The Sustainability Policy outlines CQUniversity's commitment to supporting and protecting the environment through the adoption and implementation of sustainability practices. The University will create a culture of environmental sustainability that will be reflected in our learning, teaching and research as well as our general business practices. This policy outlines the approach and framework the University will adopt to undertake its business in a more sustainable manner in line with the United Nations 17 Sustainable Development Goals (SDGs). This policy and Sustainability Framework will focus on four main key principles:
- environmental sustainability management
- economic sustainability
- social wellbeing
- engaged teaching, learning and research that reflects sustainability practice, where appropriate
CQUniversity's Sustainability Framework outlines the short and long term goals to achieve our Sustainability Goals. These are broken into nine elements with the following elements relating to SDG 15: Life on Land:
- Research (Page 7)
- Waste (Page 8)
- Water (Page 11)
- Estate and Built Environment (Page 12)
- Biodiversity (Page 14)
This Code establishes the framework for managing CQUniversity’s responsibilities to conduct research ethically, responsibly, with integrity, and in compliance with the Australian Code for the Responsible Conduct of Research. The Code of Conduct for Research outlines the importance of respect for the environment and the community.
The Contract Management Policy and Procedure policy outlines the necessary requirements all contractors need to abide by, including that local biodiversity is included in planning and development.
Clause 4.10 outlines the commitment to the Environmental Protection Act 1994 where both the contractor and the contract manager have certain responsibilities in relation to work health and safety and, depending on the type of project, environmental protection.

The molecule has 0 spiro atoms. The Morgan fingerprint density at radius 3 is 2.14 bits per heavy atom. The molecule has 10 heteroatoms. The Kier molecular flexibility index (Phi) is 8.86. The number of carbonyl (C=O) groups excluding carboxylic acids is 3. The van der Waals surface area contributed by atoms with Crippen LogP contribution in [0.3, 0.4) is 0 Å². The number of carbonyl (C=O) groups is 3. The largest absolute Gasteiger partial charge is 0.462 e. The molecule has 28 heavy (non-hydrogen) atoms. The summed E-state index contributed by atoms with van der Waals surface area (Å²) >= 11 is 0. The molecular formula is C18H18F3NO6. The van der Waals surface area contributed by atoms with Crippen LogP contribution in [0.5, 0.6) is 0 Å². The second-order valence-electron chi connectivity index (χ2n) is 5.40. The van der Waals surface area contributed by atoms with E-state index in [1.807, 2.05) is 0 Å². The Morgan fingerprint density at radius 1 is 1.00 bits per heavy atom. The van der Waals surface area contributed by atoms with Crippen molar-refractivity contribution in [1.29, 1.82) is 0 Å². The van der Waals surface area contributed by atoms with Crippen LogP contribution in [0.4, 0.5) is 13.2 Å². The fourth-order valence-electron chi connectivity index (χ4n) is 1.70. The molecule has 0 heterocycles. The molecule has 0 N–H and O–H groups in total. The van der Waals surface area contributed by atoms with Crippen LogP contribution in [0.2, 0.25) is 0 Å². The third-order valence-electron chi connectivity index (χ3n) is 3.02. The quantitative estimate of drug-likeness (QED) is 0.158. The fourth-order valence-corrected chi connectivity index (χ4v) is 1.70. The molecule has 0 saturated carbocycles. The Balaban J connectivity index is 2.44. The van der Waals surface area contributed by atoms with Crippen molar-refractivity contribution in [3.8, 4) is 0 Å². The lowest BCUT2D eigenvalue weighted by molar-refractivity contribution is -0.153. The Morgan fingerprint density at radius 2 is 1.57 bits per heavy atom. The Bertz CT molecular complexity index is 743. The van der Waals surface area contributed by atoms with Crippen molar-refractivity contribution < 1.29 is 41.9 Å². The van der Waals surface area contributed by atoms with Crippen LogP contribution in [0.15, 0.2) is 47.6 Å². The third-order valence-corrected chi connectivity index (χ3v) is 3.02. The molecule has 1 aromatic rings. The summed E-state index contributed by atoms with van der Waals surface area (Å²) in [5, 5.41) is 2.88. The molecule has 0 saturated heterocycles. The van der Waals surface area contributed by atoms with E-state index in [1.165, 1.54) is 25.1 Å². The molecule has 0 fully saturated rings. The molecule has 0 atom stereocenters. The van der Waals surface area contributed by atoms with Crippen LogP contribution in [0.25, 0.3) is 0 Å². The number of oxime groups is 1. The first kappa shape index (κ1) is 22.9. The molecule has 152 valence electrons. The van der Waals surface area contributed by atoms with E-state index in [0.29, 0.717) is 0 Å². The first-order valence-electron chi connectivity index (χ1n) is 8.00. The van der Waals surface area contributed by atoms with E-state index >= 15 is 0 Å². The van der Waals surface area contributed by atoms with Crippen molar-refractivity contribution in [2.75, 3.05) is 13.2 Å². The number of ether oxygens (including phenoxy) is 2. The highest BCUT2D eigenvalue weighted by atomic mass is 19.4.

This procedure has been developed to provide a safe system of work incorporating a risk management approach to ensure that potential risks to health, safety and the environment are identified, assessed and controlled, allowing contractors to work safely while on CQUniversity worksites.
Outlined in clause 3.5 - 3.12 is the environmental protection information which includes information on pollution, sustainable land management and procedures to prevent any potential incidents towards the environment.
The purpose of the Institutional Biosafety Committee (IBC) is to provide a forum for addressing biosafety issues across the University. It also has a duty to protect students and staff of the University, as well as the Australian people and environment, by establishing procedures to minimise risk due to the release of any harmful organism into the environment.
The (IBC) has the specific responsibility to consider and advise on the following types of activity within research and teaching programs:
- The use of potentially infectious agents in laboratories (under Australian Standard AS/NZS 2243.3 and related professional and regulatory policies).
- Work with genetically modified organisms (under the Gene Technology Act 2000) and other guidelines provided by the Office of Gene Technology Regulator (OGTR).
- Activities relating to the safe handling and disposal of imported biological materials (Australian Government Department of Agriculture and Water Resources).
The Research Higher Degree Integrity Policy and Procedure defines integrity as it applies to research higher degrees (RHDs). It sets out CQUniversity’s expectations of research candidates to act in a manner that upholds the highest standards of integrity. It also sets out CQUniversity’s responses to and processes for addressing alleged breaches of research integrity by RHD candidates, including those of research misconduct.
This policy and procedure outline actions required when there are potential breaches to the environment.
The Engaging and Communicating with Aboriginal and/or Torres Strait Islander or First Nations People Protocol outlines the engagement practises to be followed with respect to Aboriginal and Torres Strait Islander or First Nations People and the acknowledgment and engagement required to work on cultural land.
The Research Involving Humans and or Animals for Ethical Clearance Policy and Procedure outlines the requirements of staff and students when working with animals for research purposes. All projects involving animal subjects shall be conducted in conformity with the NHMRC’s Australian Code for the Care and Use of Animals for Scientific Purposes. This code of conduct also includes information on alien species management.
CQUniversity's Handling and Storage of Hazardous Chemicals and Dangerous Goods Procedure outlines the hazardous material handling requirements for all people bringing hazardous materials onto CQUniversity campuses.